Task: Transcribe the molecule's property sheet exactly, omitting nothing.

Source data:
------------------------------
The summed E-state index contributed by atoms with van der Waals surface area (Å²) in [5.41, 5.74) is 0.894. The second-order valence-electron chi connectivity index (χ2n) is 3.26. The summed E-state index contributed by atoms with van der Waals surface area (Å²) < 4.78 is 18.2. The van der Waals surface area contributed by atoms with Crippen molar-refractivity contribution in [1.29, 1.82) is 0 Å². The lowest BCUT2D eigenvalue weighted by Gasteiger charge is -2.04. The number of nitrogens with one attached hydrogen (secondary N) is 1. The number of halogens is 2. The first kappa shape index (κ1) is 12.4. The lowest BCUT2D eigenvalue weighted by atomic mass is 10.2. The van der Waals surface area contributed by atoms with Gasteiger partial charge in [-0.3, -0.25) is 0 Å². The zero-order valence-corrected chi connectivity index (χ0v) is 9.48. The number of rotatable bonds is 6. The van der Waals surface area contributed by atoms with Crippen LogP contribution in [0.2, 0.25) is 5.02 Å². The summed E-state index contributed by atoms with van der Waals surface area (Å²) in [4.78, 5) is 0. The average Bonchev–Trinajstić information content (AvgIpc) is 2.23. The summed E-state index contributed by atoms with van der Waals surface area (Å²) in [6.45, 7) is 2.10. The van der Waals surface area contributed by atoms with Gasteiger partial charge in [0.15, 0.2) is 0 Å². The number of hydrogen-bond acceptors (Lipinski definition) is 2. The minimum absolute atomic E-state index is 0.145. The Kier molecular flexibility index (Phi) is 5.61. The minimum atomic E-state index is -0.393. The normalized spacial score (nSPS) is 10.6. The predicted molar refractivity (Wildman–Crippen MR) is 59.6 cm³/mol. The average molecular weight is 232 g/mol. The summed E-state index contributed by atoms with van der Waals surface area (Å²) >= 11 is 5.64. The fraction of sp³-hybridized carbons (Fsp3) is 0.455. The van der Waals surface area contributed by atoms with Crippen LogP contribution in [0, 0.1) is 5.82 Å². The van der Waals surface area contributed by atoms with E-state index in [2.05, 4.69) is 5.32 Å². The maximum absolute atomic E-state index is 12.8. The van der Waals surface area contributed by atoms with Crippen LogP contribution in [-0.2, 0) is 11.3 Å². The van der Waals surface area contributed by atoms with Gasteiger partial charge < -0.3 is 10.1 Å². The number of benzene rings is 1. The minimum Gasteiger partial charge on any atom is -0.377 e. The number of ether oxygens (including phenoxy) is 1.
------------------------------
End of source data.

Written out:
The summed E-state index contributed by atoms with van der Waals surface area (Å²) in [5.41, 5.74) is 0.894. The second-order valence-electron chi connectivity index (χ2n) is 3.26. The summed E-state index contributed by atoms with van der Waals surface area (Å²) < 4.78 is 18.2. The van der Waals surface area contributed by atoms with Crippen molar-refractivity contribution in [1.29, 1.82) is 0 Å². The lowest BCUT2D eigenvalue weighted by Gasteiger charge is -2.04. The number of nitrogens with one attached hydrogen (secondary N) is 1. The number of halogens is 2. The first kappa shape index (κ1) is 12.4. The lowest BCUT2D eigenvalue weighted by atomic mass is 10.2. The van der Waals surface area contributed by atoms with Gasteiger partial charge in [-0.3, -0.25) is 0 Å². The zero-order valence-corrected chi connectivity index (χ0v) is 9.48. The number of rotatable bonds is 6. The van der Waals surface area contributed by atoms with Crippen LogP contribution in [0.2, 0.25) is 5.02 Å². The summed E-state index contributed by atoms with van der Waals surface area (Å²) in [4.78, 5) is 0. The average Bonchev–Trinajstić information content (AvgIpc) is 2.23. The summed E-state index contributed by atoms with van der Waals surface area (Å²) in [6.45, 7) is 2.10. The van der Waals surface area contributed by atoms with Gasteiger partial charge in [0.15, 0.2) is 0 Å². The number of hydrogen-bond acceptors (Lipinski definition) is 2. The minimum absolute atomic E-state index is 0.145. The Kier molecular flexibility index (Phi) is 5.61. The minimum atomic E-state index is -0.393. The normalized spacial score (nSPS) is 10.6. The predicted molar refractivity (Wildman–Crippen MR) is 59.6 cm³/mol. The average molecular weight is 232 g/mol. The summed E-state index contributed by atoms with van der Waals surface area (Å²) >= 11 is 5.64. The fraction of sp³-hybridized carbons (Fsp3) is 0.455. The van der Waals surface area contributed by atoms with Crippen LogP contribution in [0, 0.1) is 5.82 Å². The van der Waals surface area contributed by atoms with E-state index in [2.05, 4.69) is 5.32 Å². The maximum absolute atomic E-state index is 12.8. The van der Waals surface area contributed by atoms with Crippen LogP contribution in [-0.2, 0) is 11.3 Å². The van der Waals surface area contributed by atoms with Gasteiger partial charge < -0.3 is 10.1 Å². The number of benzene rings is 1. The minimum Gasteiger partial charge on any atom is -0.377 e. The number of ether oxygens (including phenoxy) is 1.